ICC eases pressure on Kenyatta a little bit

The state parties to the International Criminal Court (ICC) decided in late November that accused persons may stay away from individual court session or participate by video link, provided their applications for such exceptions from standard procedure are accepted by the court. The state parties thus did not approve blanket exceptions for sitting heads of state and government to be absent while their cases are heard. African leaders had demanded such exceptions. The reason is that Kenya’s President Uhuru Kenyatta must face trial in The Hague because he is accused of involvement in the post-election violence that rocked his country six years ago. Our December edition, included Kai Ambos’ in-depth assessment of the matter (see D+C/E+Z 2013/12, p. 465 ff.). (dem)

 

Biofuels fallacy

The EU subsidises biofuels that are produced from oilseeds, sugar and grains. According to a recent publication by Heinrich Böll Foundation and Oxfam Germany, this policy contributes to high food prices internationally, but does not serve climate protection in any efficient way. The authors argue that the land used for biofuel plantations would otherwise serve food production. If it were not for the European subsidies, the global price index for oil seeds would be 16 % lower, the paper points out. Oilseeds would be cheaper by 10 % and grains would also cost less.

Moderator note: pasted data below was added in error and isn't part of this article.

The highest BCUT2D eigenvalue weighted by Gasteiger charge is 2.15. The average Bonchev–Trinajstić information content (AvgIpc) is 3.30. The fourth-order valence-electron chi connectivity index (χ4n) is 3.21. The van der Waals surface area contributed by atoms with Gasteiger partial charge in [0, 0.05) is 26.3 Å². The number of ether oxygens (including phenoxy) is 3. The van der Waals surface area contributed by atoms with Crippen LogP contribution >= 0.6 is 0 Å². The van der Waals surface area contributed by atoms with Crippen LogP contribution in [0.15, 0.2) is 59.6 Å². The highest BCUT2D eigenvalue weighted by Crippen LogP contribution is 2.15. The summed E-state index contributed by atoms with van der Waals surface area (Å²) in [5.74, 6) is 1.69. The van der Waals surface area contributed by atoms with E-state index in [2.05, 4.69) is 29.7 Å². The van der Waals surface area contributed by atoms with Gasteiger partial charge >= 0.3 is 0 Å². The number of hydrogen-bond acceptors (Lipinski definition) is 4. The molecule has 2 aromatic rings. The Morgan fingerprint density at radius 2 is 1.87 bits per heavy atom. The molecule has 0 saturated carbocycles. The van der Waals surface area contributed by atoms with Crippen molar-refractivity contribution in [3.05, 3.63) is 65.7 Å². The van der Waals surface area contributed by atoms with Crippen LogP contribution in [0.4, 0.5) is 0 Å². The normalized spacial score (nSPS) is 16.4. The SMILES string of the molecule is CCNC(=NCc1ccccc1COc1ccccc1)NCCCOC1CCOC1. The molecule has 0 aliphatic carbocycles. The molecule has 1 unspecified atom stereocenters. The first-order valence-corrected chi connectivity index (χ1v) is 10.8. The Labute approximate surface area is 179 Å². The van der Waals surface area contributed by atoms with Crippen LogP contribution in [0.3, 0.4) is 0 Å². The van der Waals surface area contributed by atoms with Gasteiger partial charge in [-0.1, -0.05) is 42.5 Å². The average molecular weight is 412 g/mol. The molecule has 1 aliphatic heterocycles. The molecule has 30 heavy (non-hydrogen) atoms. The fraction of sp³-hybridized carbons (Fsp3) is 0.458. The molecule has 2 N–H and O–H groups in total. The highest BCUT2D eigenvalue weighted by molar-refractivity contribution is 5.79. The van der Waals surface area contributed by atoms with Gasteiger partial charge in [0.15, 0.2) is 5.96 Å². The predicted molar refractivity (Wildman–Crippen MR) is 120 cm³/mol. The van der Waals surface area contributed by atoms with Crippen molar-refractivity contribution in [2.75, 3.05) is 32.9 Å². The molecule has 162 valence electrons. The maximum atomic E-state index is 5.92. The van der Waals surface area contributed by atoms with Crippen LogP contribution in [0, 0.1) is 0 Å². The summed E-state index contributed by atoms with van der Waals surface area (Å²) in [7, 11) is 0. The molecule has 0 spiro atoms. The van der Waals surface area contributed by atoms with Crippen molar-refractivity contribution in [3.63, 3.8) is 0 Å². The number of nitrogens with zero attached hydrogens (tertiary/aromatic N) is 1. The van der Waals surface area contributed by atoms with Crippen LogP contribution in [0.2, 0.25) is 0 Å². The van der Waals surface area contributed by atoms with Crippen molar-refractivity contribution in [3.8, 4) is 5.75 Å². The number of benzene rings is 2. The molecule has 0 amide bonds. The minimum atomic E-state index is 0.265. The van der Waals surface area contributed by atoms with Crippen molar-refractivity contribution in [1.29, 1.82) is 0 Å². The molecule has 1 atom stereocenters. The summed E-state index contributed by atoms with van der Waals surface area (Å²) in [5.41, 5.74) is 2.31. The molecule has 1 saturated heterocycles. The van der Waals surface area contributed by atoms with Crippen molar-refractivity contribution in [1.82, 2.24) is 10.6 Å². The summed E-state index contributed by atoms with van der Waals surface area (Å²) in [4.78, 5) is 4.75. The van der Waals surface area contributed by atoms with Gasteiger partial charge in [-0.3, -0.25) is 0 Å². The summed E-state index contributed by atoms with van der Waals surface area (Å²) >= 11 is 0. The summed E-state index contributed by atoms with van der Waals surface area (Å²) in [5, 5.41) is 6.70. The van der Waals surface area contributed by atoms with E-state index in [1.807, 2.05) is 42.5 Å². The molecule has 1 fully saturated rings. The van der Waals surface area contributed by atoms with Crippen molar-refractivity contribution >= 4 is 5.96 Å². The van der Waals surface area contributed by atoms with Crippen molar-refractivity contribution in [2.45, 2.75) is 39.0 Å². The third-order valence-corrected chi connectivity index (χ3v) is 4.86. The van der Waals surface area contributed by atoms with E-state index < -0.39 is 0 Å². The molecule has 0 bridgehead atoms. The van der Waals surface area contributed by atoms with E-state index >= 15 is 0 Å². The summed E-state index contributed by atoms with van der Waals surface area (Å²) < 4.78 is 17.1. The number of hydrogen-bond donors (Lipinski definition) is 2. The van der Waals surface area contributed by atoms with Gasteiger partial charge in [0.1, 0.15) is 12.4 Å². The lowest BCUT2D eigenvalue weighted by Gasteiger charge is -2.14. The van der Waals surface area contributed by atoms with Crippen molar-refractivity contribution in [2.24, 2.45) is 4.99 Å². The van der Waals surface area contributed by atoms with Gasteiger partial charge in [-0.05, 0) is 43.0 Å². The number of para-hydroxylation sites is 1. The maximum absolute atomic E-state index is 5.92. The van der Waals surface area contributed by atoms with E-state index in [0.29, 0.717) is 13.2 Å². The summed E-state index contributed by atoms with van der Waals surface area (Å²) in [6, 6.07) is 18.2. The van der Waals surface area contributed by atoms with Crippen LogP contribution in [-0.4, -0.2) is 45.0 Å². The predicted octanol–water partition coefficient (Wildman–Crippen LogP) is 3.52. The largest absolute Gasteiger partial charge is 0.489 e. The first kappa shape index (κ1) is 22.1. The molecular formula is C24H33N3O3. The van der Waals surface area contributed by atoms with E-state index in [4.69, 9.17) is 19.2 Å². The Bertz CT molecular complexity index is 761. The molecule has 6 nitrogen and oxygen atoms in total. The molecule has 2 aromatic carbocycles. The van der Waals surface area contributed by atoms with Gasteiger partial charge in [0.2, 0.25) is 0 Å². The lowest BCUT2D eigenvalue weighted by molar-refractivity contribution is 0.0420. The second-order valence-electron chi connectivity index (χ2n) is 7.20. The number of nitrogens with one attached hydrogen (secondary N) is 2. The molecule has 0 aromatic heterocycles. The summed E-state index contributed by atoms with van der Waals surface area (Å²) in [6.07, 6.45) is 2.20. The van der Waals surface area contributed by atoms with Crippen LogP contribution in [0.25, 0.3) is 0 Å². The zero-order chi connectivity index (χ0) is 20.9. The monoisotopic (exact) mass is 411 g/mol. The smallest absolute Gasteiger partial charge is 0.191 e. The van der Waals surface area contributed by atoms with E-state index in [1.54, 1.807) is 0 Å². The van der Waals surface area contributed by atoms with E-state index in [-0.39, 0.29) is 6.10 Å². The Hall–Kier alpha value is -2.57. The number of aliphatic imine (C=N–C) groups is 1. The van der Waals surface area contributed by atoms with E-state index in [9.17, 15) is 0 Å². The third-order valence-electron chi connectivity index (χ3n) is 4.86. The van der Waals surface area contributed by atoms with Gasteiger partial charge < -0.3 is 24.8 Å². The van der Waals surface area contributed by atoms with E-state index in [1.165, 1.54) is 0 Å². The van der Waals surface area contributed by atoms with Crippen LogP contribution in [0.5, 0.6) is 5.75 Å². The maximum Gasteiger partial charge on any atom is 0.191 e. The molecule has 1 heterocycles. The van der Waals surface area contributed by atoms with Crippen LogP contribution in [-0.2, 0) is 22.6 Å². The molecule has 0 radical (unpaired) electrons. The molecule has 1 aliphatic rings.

The authors disagree with those who consider biofuels a contribution to climate protection. They argue that the intensifi­cation of agriculture for the purpose of producing fuels causes green-house gas emissions. On balance, bioethanol is therefore said to be only marginally more climate-friendly than fossil fuels. However, this approach is not cost-efficient, according to the publication. The experts argue that it would make more sense for the EU to support energy efficiency and renewable power generation. (fm)

Biofuels: Effects on global agricultural prices and climate change